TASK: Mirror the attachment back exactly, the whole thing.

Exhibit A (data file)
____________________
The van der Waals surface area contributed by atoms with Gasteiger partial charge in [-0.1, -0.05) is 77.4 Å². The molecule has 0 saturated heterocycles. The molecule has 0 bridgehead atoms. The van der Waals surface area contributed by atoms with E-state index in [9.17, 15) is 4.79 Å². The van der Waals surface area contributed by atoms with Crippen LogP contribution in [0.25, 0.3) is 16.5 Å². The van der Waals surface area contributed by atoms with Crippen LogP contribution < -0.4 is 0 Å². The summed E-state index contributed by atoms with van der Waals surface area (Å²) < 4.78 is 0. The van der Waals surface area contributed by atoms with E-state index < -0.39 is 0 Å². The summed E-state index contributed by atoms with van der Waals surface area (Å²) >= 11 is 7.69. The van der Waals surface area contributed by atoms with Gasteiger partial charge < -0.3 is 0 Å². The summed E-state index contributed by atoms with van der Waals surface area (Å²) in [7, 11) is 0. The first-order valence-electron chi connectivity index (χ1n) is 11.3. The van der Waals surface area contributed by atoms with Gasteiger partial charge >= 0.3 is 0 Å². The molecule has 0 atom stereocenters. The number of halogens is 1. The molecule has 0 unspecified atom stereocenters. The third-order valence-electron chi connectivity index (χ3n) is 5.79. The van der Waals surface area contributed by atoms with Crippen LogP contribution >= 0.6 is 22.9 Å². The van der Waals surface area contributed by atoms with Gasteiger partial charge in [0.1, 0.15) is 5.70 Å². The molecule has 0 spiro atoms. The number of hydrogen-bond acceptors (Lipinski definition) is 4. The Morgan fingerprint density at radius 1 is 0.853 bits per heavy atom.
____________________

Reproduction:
The van der Waals surface area contributed by atoms with Gasteiger partial charge in [-0.1, -0.05) is 77.4 Å². The molecule has 0 saturated heterocycles. The molecule has 0 bridgehead atoms. The van der Waals surface area contributed by atoms with E-state index in [9.17, 15) is 4.79 Å². The van der Waals surface area contributed by atoms with Crippen LogP contribution in [0.25, 0.3) is 16.5 Å². The van der Waals surface area contributed by atoms with Crippen LogP contribution < -0.4 is 0 Å². The summed E-state index contributed by atoms with van der Waals surface area (Å²) < 4.78 is 0. The van der Waals surface area contributed by atoms with E-state index < -0.39 is 0 Å². The summed E-state index contributed by atoms with van der Waals surface area (Å²) >= 11 is 7.69. The van der Waals surface area contributed by atoms with Gasteiger partial charge < -0.3 is 0 Å². The summed E-state index contributed by atoms with van der Waals surface area (Å²) in [7, 11) is 0. The first-order valence-electron chi connectivity index (χ1n) is 11.3. The van der Waals surface area contributed by atoms with Gasteiger partial charge >= 0.3 is 0 Å². The molecule has 0 atom stereocenters. The number of halogens is 1. The molecule has 0 unspecified atom stereocenters. The third-order valence-electron chi connectivity index (χ3n) is 5.79. The van der Waals surface area contributed by atoms with Crippen LogP contribution >= 0.6 is 22.9 Å². The van der Waals surface area contributed by atoms with Gasteiger partial charge in [0.1, 0.15) is 5.70 Å². The molecule has 0 spiro atoms. The number of hydrogen-bond acceptors (Lipinski definition) is 4. The Morgan fingerprint density at radius 1 is 0.853 bits per heavy atom.